How many empty folders would it take to fill out a brand new 1 TB hard/solid disk drive?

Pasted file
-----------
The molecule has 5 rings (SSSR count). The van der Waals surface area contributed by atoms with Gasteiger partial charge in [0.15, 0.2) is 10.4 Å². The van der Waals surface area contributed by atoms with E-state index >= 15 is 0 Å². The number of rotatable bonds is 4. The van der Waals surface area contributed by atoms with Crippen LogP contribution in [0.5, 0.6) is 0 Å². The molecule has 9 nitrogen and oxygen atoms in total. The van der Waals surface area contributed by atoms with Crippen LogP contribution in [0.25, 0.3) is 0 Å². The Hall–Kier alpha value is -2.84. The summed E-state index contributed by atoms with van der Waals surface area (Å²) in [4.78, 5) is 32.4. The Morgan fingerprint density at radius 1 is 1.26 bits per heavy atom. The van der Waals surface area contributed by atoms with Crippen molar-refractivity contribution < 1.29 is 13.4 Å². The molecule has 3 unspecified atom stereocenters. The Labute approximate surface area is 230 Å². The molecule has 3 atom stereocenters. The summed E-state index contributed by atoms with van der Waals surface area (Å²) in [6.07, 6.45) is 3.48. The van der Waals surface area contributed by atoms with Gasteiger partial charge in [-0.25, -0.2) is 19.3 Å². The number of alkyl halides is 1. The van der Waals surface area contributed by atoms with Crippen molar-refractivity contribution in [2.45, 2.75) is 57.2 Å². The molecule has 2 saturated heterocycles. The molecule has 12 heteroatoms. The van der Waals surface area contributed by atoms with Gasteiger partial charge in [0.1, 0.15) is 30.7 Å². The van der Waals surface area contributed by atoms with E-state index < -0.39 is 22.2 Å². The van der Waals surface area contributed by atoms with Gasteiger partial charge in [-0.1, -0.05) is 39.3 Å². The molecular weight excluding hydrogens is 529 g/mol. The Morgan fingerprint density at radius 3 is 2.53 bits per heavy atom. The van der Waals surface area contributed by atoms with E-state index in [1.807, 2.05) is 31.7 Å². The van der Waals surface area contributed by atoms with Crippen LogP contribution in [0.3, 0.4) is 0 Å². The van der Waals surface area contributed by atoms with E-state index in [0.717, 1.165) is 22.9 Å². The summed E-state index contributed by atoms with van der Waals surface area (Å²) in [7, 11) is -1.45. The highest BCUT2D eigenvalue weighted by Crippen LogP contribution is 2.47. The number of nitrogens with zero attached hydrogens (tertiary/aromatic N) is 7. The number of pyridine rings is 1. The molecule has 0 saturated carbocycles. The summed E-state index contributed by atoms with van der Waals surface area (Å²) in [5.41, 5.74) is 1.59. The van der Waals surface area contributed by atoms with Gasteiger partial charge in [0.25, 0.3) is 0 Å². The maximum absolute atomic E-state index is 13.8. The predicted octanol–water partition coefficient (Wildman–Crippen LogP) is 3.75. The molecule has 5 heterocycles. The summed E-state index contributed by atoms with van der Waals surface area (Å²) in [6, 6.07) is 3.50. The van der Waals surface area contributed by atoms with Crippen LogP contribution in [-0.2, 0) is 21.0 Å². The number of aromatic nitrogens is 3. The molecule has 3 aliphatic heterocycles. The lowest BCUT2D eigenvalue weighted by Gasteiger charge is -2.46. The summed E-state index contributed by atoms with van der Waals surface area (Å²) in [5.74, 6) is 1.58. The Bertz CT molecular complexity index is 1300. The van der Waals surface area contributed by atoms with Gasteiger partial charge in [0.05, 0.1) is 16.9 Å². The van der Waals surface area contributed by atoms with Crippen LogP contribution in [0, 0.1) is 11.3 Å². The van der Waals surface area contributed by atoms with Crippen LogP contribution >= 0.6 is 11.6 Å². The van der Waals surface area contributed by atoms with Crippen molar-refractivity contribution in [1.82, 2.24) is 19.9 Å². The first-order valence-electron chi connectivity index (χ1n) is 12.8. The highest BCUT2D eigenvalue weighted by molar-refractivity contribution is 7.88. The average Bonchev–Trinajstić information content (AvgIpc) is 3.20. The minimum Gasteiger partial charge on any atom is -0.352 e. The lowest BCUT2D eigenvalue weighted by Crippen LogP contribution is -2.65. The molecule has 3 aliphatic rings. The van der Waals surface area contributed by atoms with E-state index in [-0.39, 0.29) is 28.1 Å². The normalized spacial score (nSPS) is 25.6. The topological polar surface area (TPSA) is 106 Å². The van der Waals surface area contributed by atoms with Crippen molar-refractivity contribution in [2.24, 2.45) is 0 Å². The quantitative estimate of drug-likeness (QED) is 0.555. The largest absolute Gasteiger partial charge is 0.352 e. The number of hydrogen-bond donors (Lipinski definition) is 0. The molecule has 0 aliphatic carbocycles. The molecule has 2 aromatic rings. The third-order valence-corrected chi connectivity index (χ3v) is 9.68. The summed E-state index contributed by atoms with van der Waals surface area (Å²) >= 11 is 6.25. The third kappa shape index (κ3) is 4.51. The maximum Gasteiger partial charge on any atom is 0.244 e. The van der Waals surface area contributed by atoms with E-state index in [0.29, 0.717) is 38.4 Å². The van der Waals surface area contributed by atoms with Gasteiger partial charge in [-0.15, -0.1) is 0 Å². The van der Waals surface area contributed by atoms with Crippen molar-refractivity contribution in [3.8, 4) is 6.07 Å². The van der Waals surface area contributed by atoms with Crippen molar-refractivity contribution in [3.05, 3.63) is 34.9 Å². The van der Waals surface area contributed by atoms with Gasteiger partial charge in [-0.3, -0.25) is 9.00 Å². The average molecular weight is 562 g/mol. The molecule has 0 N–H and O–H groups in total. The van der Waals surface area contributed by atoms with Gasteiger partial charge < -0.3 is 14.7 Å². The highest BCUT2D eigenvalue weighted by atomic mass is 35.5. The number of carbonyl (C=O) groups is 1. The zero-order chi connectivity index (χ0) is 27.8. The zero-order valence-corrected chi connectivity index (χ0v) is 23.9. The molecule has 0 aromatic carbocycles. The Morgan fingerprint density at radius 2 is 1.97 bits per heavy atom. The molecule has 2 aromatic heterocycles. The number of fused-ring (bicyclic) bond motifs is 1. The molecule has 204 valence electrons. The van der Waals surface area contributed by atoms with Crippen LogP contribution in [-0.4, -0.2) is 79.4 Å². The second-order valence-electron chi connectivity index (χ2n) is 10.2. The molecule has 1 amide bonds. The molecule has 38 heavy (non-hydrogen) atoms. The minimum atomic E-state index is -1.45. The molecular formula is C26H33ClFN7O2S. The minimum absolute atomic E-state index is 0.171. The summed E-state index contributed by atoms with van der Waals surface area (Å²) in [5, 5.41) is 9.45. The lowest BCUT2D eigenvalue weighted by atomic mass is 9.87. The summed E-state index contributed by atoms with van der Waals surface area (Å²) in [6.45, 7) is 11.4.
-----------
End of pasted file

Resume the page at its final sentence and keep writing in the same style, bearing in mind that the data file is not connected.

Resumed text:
This was also addressed in another forum: How much space do directories consume? and I don’t think I can add much to the explanation, so here it is:According to the Wikipedia article about NTFS, all permissions are stored in the Master File Table. It's space can be seen apparently through the Disk Defragmenter, as shown on here.The size a MFT record occupies from both a folder or a file, is described in here:File and folder records are 1 KB each and are stored in the MFT, the attributes of which are written to the allocated space in the MFT. Besides file attributes, each file record contains information about the position of the file record in the MFT.When a file’s attributes can fit within the MFT file record for that file, they are called resident attributes. Attributes such as file name and time stamp are always resident. When the amount of information for a file does not fit in its MFT file record, some file attributes become nonresident. Nonresident attributes are allocated one or more clusters of disk space. A portion of the nonresident attribute remains in the MFT and points to the external clusters. NTFS creates the Attribute List attribute to describe the location of all attribute records. The table NTFS File Attribute Types lists the file attributes currently defined by NTFS.So, in NTFS, folders occupy at least 1 KB of space, unless they have very long argument and permission lists, at that point, the MFT record occupies an additional cluster in the partition, the size of which depends on how it was formatted, although for more than 2GB Microsoft in that post recommends 4KB clusters.As to why this could be important, a few years back I was developing a data logging feature as part of an IoT embedded system. The architecture was set up so that each calendar day would have it’s own folder (much like many digital cameras do to store pictures).Memory space was limited, so we had to calculate precisely how all of the memory was allocated including the system memory for the directories. The goal was to match the memory space with the battery life so that it was still capturing data until it just ran out of power.Without including the “overhead” for the folders / directories, the calculations would have been off.However, with 1TB of memory to work with, the overhead just becomes a rounding error.FYI - we recently published a review / buyers guide featuring the Seagate as the top pick: Best 1TB Portable External Hard Drive for under $50